Measures of Dispersion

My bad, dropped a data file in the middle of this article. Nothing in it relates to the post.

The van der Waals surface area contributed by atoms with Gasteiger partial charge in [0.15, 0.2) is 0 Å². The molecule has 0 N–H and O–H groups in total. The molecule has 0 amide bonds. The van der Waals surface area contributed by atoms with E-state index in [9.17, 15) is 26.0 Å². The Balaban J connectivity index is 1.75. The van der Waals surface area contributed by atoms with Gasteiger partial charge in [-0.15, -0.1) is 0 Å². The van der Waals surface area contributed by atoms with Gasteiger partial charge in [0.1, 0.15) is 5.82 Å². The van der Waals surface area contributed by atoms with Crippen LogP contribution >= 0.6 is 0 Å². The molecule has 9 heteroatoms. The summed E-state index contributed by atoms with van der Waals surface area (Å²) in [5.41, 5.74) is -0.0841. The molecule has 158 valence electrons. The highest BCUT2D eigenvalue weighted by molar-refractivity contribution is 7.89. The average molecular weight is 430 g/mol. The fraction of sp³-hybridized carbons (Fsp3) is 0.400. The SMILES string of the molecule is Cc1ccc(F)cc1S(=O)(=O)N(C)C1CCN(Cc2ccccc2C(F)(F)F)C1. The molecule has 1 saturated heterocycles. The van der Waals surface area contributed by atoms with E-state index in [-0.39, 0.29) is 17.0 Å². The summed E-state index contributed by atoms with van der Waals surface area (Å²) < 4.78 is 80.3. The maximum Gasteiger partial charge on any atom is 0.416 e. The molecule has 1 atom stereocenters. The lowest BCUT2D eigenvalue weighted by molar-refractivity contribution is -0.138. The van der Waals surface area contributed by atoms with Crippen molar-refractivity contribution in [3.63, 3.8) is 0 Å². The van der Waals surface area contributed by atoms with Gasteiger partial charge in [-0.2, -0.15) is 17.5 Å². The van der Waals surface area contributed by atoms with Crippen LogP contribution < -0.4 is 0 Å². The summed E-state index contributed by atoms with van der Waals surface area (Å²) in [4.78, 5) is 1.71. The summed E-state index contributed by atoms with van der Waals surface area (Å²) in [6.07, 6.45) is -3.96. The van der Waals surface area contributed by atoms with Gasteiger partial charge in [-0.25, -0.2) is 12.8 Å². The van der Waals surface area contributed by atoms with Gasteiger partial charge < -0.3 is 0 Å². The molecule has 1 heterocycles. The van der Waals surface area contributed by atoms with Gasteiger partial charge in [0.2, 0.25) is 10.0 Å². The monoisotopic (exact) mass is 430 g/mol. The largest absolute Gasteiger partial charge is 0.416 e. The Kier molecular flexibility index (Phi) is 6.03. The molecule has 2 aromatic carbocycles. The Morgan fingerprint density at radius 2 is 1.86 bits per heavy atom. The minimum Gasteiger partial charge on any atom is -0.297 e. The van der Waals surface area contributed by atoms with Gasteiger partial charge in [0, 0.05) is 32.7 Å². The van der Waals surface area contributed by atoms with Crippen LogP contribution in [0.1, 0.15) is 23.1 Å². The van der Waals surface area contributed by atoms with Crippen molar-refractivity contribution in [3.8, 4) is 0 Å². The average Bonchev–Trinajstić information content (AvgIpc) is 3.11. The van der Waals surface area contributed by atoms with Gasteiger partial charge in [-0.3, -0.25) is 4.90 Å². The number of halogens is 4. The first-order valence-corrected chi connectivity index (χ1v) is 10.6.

The dispersion may be defined as “the extent to which the magnitudes or qualities of the items differ,” that is, the degree of diversity. A distribution is not adequately described by knowing the measure of central tendency alone. Absolute dispersions are expressed in the units the measurements are made, whereas relative dispersion is a pure number expressed as a ratio or percentage. Dispersion is also expressed by fluctuation, spread, scatter, or variation. The distributions A (blue curve) and B (red curve) shown in Fig. 7.1 are distinct though these are having the same central value. This distinction is due to the change in their degree of dispersion. Dispersion or scatter is more in the case of A (blue curve) than in the case of B (red curve). Therefore, it becomes necessary to find out a suitable measure of central tendency to describe the structure of the data adequately and appropriately. The range, quartile deviation, mean deviation, and standard deviation are various measures of dispersion. Various methods of computations of measures of dispersion have been dealt with in this chapter.